• This is a kind of Andron – the all male banquet. This is strange because this is at a specifically female sanctuary. Idea that women could participate in symposic styled banqueting. Could have been women only.
  • They could give votive offerings. This was a cauldron for cooking.
  • Statuary was very common as an offering in Greek sanctuaries. This is not life size, about a foot and a half high. Could be in a gesture of an offering, as well as the object itself is an offering.
  • Youthful male statues called Kouros – could have been placed in sanctuaries as offerings.
  • Some are enormous. Nude male –ideal beauty.
  • Man standing with a calf he is prepared to sacrifice.

Transcript

  • 1. ARTH 2402 Classical Art and Archaeology
  • 2. Sanctuary of Apollo Delphi
  • 3. Sanctuary of Apollo, Delphi
  • 4. The Pythia and supplicant, Codrus Painter, ca. 450-425
  • 5. Sanctuary of Zeus, Dodona
  • 6. Sanctuary of Trophonios, Lebadeia
  • 7. Sanctuary of Trophonios, Lebadeia
  • 8. Sanctuary of Trophonios, Lebadeia
  • 9. Sanctuary of Trophonios, Lebadeia
  • 10. Epidauros
  • 11. Temple of Asklepios,Theodotos, Epidauros, ca. 380
  • 12. Temple of Asklepios,Theodotos, Epidauros, ca. 380
  • 13. Tholos, Polykleitos the Younger, Epidauros, ca. 360-340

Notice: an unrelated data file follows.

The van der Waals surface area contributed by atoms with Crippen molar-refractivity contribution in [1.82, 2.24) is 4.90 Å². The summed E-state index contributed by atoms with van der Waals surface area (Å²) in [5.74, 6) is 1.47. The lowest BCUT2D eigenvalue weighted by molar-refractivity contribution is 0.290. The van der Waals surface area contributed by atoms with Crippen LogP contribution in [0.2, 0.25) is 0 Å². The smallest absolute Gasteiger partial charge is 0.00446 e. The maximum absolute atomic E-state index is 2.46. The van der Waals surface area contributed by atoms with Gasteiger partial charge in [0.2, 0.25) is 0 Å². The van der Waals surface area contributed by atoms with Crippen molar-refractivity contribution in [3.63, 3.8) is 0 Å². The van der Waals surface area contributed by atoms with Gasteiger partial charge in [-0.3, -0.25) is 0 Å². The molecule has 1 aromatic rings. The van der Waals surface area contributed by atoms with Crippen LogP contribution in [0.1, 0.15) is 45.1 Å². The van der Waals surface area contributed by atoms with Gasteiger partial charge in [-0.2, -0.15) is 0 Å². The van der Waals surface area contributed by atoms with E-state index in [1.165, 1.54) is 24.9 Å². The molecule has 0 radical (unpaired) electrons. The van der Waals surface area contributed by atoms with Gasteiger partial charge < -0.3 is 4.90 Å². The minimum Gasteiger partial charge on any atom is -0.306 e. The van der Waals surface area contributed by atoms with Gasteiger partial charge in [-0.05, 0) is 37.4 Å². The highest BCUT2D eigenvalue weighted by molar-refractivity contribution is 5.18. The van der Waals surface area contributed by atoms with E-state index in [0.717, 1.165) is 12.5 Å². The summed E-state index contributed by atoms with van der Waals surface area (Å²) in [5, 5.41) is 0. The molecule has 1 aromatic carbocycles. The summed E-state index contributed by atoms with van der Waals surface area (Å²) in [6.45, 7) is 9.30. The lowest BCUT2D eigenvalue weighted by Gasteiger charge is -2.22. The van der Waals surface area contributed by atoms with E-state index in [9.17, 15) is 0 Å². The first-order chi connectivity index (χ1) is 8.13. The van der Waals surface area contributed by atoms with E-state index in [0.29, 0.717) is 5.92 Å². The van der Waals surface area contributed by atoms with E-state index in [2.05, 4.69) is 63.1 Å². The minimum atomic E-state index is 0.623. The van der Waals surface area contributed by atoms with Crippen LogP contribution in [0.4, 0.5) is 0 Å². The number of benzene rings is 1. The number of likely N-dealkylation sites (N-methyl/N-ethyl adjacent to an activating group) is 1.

• 14. Tholos, Polykleitos the Younger, Epidauros, ca. 360-340
  • 15. Sanctuary of Demeter, Eleusis
  • 16. Telesterion Sanctuary of Demeter Eleusis
  • 17. Telesterion, Sanctuary of Demeter, Eleusis
  • 18. Telesterion, Sanctuary of Demeter, Eleusis
  • 19. Sanctuary of Artemis, Brauron
  • 20. Sanctuary of Artemis, Brauron
  • 21. Bronze tripod Olympia 8 th century BCE
  • 22. “ Dame d’Auxerre” Crete??? ca. 630 BCE
  • 23.  
  • 24. New York kouros Athens ca. 600 BCE
  • 25. Sounion kouros 580 BCE
  • 26. Rhombos, son of Palos “ Moskhophoros” (Calf-bearer) Athens 560 BCE
  • 27. Victorious Youth Lysippos? Late 4 th c.
  • 28. Etruscan temple Plan, elevation
  • 29. Greek temple Hephaisteion, Athens
  • 30. Etruscan temple Model
  • 31. Haruspicy – Etruscan mirror
  • 32. Haruspicy – The Piacenza Liver
  • 33. Haruspicy – The Piacenza Liver
  • 34. Tomb of the Augurs, Tarquinia 540-530 BCE
  • 35. Temple of Portunus, early 2 nd c. BCE
  • 36. Temple of Portunus early 2 nd c. BCE
  • 37. Temple of Portunus, early 2 nd c. BCE
  • 38. Temple of Portunus, early 2 nd c. BCE
  • 39. Temple of Portunus, early 2 nd c. BCE
  • 40. Temple of Hercules Victor, end 2 nd c. BCE
  • 41. Temple of Hercules Victor, end 2 nd c. BCE
  • 42.